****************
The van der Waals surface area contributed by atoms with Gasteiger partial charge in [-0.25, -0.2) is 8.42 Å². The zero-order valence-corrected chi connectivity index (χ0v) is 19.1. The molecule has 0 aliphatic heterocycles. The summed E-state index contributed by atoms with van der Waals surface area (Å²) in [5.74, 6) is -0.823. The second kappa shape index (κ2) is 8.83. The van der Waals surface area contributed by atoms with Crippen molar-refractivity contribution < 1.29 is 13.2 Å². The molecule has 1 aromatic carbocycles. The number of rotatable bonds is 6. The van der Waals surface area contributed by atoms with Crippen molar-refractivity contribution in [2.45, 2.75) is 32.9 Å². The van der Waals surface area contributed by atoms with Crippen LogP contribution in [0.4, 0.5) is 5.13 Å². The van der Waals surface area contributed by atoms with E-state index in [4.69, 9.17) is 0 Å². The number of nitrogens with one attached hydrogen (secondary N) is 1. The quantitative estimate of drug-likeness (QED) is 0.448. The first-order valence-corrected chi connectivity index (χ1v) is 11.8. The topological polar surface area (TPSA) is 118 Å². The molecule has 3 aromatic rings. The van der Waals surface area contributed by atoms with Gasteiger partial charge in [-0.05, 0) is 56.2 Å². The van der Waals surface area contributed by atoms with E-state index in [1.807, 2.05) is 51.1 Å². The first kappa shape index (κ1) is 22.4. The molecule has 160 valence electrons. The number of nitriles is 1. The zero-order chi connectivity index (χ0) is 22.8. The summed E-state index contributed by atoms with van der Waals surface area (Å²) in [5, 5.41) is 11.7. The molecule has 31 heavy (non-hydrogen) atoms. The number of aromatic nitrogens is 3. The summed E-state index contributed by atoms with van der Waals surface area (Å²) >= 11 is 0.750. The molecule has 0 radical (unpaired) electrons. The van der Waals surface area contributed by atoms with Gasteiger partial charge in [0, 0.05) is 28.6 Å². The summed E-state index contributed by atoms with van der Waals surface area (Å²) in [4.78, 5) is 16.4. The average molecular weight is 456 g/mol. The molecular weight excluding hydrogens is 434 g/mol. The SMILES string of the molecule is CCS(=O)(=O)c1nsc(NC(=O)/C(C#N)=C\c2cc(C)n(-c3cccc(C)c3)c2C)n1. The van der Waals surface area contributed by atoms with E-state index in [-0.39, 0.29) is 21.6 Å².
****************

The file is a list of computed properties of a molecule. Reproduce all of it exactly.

The van der Waals surface area contributed by atoms with Gasteiger partial charge in [-0.25, -0.2) is 8.42 Å². The zero-order valence-corrected chi connectivity index (χ0v) is 19.1. The molecule has 0 aliphatic heterocycles. The summed E-state index contributed by atoms with van der Waals surface area (Å²) in [5.74, 6) is -0.823. The second kappa shape index (κ2) is 8.83. The van der Waals surface area contributed by atoms with Crippen molar-refractivity contribution < 1.29 is 13.2 Å². The molecule has 1 aromatic carbocycles. The number of rotatable bonds is 6. The van der Waals surface area contributed by atoms with Crippen molar-refractivity contribution in [2.45, 2.75) is 32.9 Å². The van der Waals surface area contributed by atoms with Crippen LogP contribution in [0.4, 0.5) is 5.13 Å². The van der Waals surface area contributed by atoms with E-state index in [4.69, 9.17) is 0 Å². The number of nitrogens with one attached hydrogen (secondary N) is 1. The quantitative estimate of drug-likeness (QED) is 0.448. The first-order valence-corrected chi connectivity index (χ1v) is 11.8. The topological polar surface area (TPSA) is 118 Å². The molecule has 3 aromatic rings. The van der Waals surface area contributed by atoms with Gasteiger partial charge in [-0.05, 0) is 56.2 Å². The van der Waals surface area contributed by atoms with E-state index in [1.807, 2.05) is 51.1 Å². The first kappa shape index (κ1) is 22.4. The molecule has 160 valence electrons. The number of nitriles is 1. The zero-order chi connectivity index (χ0) is 22.8. The summed E-state index contributed by atoms with van der Waals surface area (Å²) in [5, 5.41) is 11.7. The molecule has 31 heavy (non-hydrogen) atoms. The number of aromatic nitrogens is 3. The summed E-state index contributed by atoms with van der Waals surface area (Å²) >= 11 is 0.750. The molecule has 0 radical (unpaired) electrons. The van der Waals surface area contributed by atoms with Gasteiger partial charge in [0, 0.05) is 28.6 Å². The summed E-state index contributed by atoms with van der Waals surface area (Å²) in [4.78, 5) is 16.4. The average molecular weight is 456 g/mol. The molecular weight excluding hydrogens is 434 g/mol. The SMILES string of the molecule is CCS(=O)(=O)c1nsc(NC(=O)/C(C#N)=C\c2cc(C)n(-c3cccc(C)c3)c2C)n1. The van der Waals surface area contributed by atoms with E-state index in [-0.39, 0.29) is 21.6 Å².